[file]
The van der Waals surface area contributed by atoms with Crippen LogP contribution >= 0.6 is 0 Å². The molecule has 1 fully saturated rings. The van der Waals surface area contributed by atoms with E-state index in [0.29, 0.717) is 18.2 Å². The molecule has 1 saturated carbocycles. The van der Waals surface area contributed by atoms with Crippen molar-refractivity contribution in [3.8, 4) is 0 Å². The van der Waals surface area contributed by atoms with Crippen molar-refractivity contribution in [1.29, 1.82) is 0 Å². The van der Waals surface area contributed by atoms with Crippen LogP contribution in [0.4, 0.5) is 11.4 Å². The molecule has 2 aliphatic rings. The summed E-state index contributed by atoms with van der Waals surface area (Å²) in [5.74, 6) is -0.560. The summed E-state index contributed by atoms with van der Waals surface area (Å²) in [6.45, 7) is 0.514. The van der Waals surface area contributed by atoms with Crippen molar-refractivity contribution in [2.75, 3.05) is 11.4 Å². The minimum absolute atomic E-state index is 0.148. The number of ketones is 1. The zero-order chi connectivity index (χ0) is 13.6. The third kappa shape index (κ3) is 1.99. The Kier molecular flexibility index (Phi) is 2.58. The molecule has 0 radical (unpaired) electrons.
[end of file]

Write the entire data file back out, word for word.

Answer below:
The van der Waals surface area contributed by atoms with Crippen LogP contribution >= 0.6 is 0 Å². The molecule has 1 fully saturated rings. The van der Waals surface area contributed by atoms with E-state index in [0.29, 0.717) is 18.2 Å². The molecule has 1 saturated carbocycles. The van der Waals surface area contributed by atoms with Crippen molar-refractivity contribution in [3.8, 4) is 0 Å². The van der Waals surface area contributed by atoms with Crippen molar-refractivity contribution in [1.29, 1.82) is 0 Å². The van der Waals surface area contributed by atoms with Crippen LogP contribution in [0.4, 0.5) is 11.4 Å². The molecule has 2 aliphatic rings. The summed E-state index contributed by atoms with van der Waals surface area (Å²) in [5.74, 6) is -0.560. The summed E-state index contributed by atoms with van der Waals surface area (Å²) in [6.45, 7) is 0.514. The van der Waals surface area contributed by atoms with Crippen molar-refractivity contribution in [2.75, 3.05) is 11.4 Å². The minimum absolute atomic E-state index is 0.148. The number of ketones is 1. The zero-order chi connectivity index (χ0) is 13.6. The third kappa shape index (κ3) is 1.99. The Kier molecular flexibility index (Phi) is 2.58. The molecule has 0 radical (unpaired) electrons.